Recent advances in agent software have tended to confirm early predictions of the use of market mechanisms to achieve robust decentralized control over distributed, parallel, and heterogeneous systems. This is this is different from the original goal of controlling Avogadro quantities of drexlerian assemblers with agoric software, but it turns out to be important for other reasons. In many ways, a molecular assembler is quite similar to a factory, so factory control techniques using software agents that are being developed now will most likely be applicable to molecular assembly.
Nanotech proponents have waxed enthusiastically about market based mechanisms to control large numbers of assemblers, and there has been some success in demonstrating how this might occur (eg. "Spacial Self-Organization in Large Populations of Mobile Robots" by Cem Unsal and John Bay; "Market Organizations for Controlling Smart Matter" by Oliver Guenther, Tad Hogg, and Bernardo Huberman). In addition, some present-day factories have achieved periodic "lights-out" manufacturing (eg. "Lights Out" Part Processing, FANUC Robotics, Considerations For Manufacturing Execution System Implementation). But with molecular assemblers, one must build, initialize subcomponents, and run complex manufacturing processes completely without any manual control. This paper provides a survey of these two emerging trends, and maps out a few milestones on the path to autonomous assemblers.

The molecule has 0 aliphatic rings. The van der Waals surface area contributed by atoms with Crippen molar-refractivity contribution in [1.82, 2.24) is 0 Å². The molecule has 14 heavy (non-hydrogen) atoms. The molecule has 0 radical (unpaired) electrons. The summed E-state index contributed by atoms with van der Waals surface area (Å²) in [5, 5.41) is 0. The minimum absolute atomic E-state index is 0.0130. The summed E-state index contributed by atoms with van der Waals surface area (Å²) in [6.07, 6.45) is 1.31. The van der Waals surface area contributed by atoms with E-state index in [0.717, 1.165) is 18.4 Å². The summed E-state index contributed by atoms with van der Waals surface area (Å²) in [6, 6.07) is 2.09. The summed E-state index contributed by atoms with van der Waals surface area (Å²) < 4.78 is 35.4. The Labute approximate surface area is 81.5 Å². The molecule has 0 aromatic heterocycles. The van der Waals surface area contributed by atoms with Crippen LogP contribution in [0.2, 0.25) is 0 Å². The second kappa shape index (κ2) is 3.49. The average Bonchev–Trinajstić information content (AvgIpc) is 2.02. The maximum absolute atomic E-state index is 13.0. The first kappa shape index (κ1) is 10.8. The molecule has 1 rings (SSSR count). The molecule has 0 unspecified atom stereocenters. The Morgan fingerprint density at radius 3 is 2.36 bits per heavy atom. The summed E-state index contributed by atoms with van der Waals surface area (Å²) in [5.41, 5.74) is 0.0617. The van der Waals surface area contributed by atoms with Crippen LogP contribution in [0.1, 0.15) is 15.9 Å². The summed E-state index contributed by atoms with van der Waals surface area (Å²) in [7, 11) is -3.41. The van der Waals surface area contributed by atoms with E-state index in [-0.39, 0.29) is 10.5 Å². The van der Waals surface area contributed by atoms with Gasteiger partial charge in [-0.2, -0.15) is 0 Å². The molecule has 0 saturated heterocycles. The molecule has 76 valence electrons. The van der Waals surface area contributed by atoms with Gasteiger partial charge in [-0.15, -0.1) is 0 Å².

Not only self-replication, but any nanoscale manufacturing will involve many subcomponents and many steps. The 30 convergent assembly steps necessary to build something the size of a breadbox from atomic parts is somewhat oversimplified, especially when building a wide variety of parts. Getting the right molecule in the right orientation at the right time is not only an issue in mechanosynthesis, but it is also involves issues of inventory, process control, and materials handling -- issues being addressed on a macro scale in manufacturing plants today.
The Environmental Research Institute of Michigan and Deneb, Inc. are jointly developing a distributed agent-based system that can assist and supplant human decision making in efficiently allowing material flow and task scheduling to emerge in an environment of manufacturing assembly. The Agent Network for Task Scheduling (ANTS) uses techniques inspired both by free market economics and insect colonies. This paper describes a new mechanism called least commitment scheduling that defers decisions on process sequences until the last possible moment. A Density-based Emergent Scheduling Kernal (DESK) uses probabilistic committed capacity profiles of resources over time, along with realistic costs, to provide an abstract search space over which the agents can wander to quickly find optimal solutions.